Building trade war risk remains key focus for FX market

FX Daily Commentary by Lee Hardman, Currency Analyst at Bank of Tokyo-Mitsubishi UFJ (A member of MUFG).

AUD: building trade war risk & RBA remains comfortably on hold

“The foreign exchange market has remained very stable during the Asian trading session. The key focus in the foreign exchange remains the ongoing shift to more protectionist US trade policies which is keeping the US dollar on the back foot against the other major currencies. The traditional safe haven currencies of the yen and the Swiss franc have been the main beneficiaries amongst G10 currencies so far this year, while the Canadian dollar and the Australian dollar have underperformed. The Canadian economy would be hit hardest by the imposition of steel and aluminium import tariffs. The outlook for other commodity currencies such as the Aussie would turn more negative if trade tensions continued to escalate, and thereby materially increasing downside risks to global growth. Bloomberg has reported overnight that White House economic adviser Gary Cohn is summoning executives from US companies that depend on aluminium and steel to meet with President Trump this week in a last ditch effort to halt the imposition of import tariffs. Top Republicans such as House speaker Paul Ryan have also expressed concern. Yet President Trump has stated clearly that “we’re not backing down”.

Source: Macrobond

It is not just the more risk averse trading conditions which have been weighing on the Aussie at the start of this year. The Aussie has also been undermined by the modest paring back of RBA rate hike expectations. Market participants have become less confident that the RBA will begin to raise interest rates later this year. The RBA left is key policy rate unchanged overnight for the nineteenth consecutive month, and they continued to signal that it remains comfortable to keep their current policy stance for the foreseeable future. The statement contained only marginal tweaks. The RBA now judges that “the rate of wage growth appears to have troughed” although wage growth and inflation is still described as “low”. The RBA would like to see evidence that the tightening labour market is feeding through to stronger wage growth before signalling a shift to tighter policy. As a result it leaves the Aussie without a positive catalyst in the near-term.

EUR: risk of anti-establishment alliance has eased

The euro and European financial markets have largely shrugged off the results from the Italian election almost as if it had not even happened. Financial market participants have been encouraged by comments yesterday from Northern League leader Matteo Salvini who stated that “the centre-right is the coalition that won, it’s the coalition that can govern”. He also stated that he won’t consider “bizarre” coalitions with other groups. The comments have helped to ease some initial concerns that the Northern League could consider forming an alliance with other anti-establishment parties such as the Five Star Movement and even the Band of Brothers which would have a majority. In contrast, the centre-right parties lack a majority to govern and would require support from other partiers. It still leaves the make-up of the new government uncertain. The new government when formed is expected to prove unstable. Nevertheless, we remain of the view that political developments in Italy are unlikely to justify a weaker euro in the near-term as economic growth and financial stability in the euro-zone will not be seriously challenged at the current juncture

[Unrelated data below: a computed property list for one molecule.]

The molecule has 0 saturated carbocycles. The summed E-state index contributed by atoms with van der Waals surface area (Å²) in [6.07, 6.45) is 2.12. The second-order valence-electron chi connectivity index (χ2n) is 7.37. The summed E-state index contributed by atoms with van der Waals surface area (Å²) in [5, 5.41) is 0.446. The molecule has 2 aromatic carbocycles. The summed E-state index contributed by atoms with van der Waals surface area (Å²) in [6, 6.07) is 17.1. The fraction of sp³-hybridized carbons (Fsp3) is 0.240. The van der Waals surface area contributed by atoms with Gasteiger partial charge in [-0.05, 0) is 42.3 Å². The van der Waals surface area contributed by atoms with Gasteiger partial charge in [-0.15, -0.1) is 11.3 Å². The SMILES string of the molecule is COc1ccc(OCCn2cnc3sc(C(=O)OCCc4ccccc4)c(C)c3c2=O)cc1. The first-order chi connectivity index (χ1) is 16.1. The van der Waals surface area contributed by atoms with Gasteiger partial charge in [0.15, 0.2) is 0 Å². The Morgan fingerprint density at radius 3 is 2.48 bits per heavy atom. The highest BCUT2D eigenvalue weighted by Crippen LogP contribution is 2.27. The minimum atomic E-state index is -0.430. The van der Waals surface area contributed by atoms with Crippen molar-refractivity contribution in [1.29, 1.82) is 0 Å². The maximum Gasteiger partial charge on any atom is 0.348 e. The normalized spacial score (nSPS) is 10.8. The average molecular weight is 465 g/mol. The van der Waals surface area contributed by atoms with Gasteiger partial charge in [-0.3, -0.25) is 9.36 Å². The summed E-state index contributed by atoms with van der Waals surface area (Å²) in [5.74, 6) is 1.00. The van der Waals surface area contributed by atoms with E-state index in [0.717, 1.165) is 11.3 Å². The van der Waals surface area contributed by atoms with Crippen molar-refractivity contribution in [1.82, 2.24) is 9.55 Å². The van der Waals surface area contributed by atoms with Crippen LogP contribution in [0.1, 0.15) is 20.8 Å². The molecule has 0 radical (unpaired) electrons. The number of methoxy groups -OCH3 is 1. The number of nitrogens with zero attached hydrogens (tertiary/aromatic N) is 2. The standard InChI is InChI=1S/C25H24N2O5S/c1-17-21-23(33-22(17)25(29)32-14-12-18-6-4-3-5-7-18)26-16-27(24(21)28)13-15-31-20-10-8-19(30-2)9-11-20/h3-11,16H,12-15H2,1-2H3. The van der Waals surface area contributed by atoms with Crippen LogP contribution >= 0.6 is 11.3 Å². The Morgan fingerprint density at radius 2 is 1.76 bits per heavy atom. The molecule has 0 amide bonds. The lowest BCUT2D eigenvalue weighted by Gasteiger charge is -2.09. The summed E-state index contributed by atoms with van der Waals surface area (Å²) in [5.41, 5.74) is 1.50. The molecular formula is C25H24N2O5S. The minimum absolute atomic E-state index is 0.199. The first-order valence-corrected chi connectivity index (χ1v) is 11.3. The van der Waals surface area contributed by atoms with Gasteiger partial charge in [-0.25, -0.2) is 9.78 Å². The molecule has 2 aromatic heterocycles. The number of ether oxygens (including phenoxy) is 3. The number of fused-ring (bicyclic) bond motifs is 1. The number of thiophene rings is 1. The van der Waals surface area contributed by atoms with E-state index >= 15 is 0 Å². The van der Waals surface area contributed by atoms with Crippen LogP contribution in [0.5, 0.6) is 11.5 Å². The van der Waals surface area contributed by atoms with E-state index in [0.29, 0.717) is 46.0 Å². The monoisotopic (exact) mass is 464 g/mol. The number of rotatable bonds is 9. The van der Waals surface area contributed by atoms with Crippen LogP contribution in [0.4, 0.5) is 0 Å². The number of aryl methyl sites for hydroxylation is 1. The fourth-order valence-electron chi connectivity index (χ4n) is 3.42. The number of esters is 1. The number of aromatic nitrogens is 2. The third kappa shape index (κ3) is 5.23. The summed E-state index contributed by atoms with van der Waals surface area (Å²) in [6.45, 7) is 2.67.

GBP: upside potential for the pound remains in place

The pound continues to remain on a softer footing in the run up to the upcoming EU Leaders Summit on the 22nd and 23rd March. Recent comments from EU officials have dampened expectations that a Brexit transition deal can be reached as soon as this month. In contrast, UK Prime Minister May has struck a more optimistic tone. She stated in her keynote speech on Friday that “we are close to agreement on the terms of an implementation period which was a key element of December’s deal”. She added yesterday that further progress is expected in the coming days. The comments support our optimism that a transition deal can still be achieved quickly. We expect the UK government to make strong efforts, similar to at the end of last year, to secure a transition deal which is a key part of their strategy for a “smooth & orderly” Brexit. We have also been encouraged by the domestic reaction to Prime Minister May’s speech last week on future relations with the EU, which was welcomed by hard Brexit supporters and more pro-EU members of the government. It has helped at least temporarily to ease concerns over political stability in the UK.

If a transition deal is secured in the coming months, it would leave the door open for the BoE to raise rates again in May. The release yesterday of the latest services PMI survey surprised to the upside as it increased by 1.5 point to 54.5 in February. Markit noted that it was consistent with GDP growth of 0.4% in Q1 which should prove sufficient for the BoE to hike again in May. The bad weather this month could have some dampening impact on growth in Q1, although it will be only temporary. Overall, we continue to see scope for the pound to strengthen in the coming months.”

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